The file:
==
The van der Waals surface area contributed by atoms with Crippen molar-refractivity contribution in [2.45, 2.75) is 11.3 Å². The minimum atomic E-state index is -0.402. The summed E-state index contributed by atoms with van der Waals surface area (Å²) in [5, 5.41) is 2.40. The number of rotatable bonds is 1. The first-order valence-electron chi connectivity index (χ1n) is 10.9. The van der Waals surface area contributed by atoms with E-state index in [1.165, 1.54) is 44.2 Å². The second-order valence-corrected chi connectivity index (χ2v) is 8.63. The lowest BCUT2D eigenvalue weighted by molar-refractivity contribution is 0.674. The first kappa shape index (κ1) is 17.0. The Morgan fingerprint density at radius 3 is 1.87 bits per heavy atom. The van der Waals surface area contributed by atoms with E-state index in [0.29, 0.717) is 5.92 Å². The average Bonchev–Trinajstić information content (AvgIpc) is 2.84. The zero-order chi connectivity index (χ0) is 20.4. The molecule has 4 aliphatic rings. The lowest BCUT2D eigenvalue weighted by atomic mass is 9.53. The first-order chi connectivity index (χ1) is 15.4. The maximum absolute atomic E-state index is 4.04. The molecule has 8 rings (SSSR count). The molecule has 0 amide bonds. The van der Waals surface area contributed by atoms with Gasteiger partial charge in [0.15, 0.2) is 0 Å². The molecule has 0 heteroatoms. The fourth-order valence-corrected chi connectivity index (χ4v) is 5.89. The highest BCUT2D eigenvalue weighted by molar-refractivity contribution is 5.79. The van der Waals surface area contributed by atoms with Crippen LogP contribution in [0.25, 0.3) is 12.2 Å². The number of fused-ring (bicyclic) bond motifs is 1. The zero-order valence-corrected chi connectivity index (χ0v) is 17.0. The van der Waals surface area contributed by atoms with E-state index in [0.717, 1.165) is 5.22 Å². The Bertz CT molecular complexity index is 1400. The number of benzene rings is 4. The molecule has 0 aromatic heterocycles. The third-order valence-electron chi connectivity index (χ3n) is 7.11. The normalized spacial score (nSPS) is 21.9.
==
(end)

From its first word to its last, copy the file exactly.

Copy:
The van der Waals surface area contributed by atoms with Crippen molar-refractivity contribution in [2.45, 2.75) is 11.3 Å². The minimum atomic E-state index is -0.402. The summed E-state index contributed by atoms with van der Waals surface area (Å²) in [5, 5.41) is 2.40. The number of rotatable bonds is 1. The first-order valence-electron chi connectivity index (χ1n) is 10.9. The van der Waals surface area contributed by atoms with E-state index in [1.165, 1.54) is 44.2 Å². The second-order valence-corrected chi connectivity index (χ2v) is 8.63. The lowest BCUT2D eigenvalue weighted by molar-refractivity contribution is 0.674. The first kappa shape index (κ1) is 17.0. The Morgan fingerprint density at radius 3 is 1.87 bits per heavy atom. The van der Waals surface area contributed by atoms with E-state index in [0.29, 0.717) is 5.92 Å². The average Bonchev–Trinajstić information content (AvgIpc) is 2.84. The zero-order chi connectivity index (χ0) is 20.4. The molecule has 4 aliphatic rings. The lowest BCUT2D eigenvalue weighted by atomic mass is 9.53. The first-order chi connectivity index (χ1) is 15.4. The maximum absolute atomic E-state index is 4.04. The molecule has 8 rings (SSSR count). The molecule has 0 amide bonds. The van der Waals surface area contributed by atoms with Gasteiger partial charge in [0.15, 0.2) is 0 Å². The molecule has 0 heteroatoms. The fourth-order valence-corrected chi connectivity index (χ4v) is 5.89. The highest BCUT2D eigenvalue weighted by molar-refractivity contribution is 5.79. The van der Waals surface area contributed by atoms with Crippen LogP contribution in [0.25, 0.3) is 12.2 Å². The number of fused-ring (bicyclic) bond motifs is 1. The zero-order valence-corrected chi connectivity index (χ0v) is 17.0. The van der Waals surface area contributed by atoms with E-state index in [0.717, 1.165) is 5.22 Å². The Bertz CT molecular complexity index is 1400. The number of benzene rings is 4. The molecule has 0 aromatic heterocycles. The third-order valence-electron chi connectivity index (χ3n) is 7.11. The normalized spacial score (nSPS) is 21.9.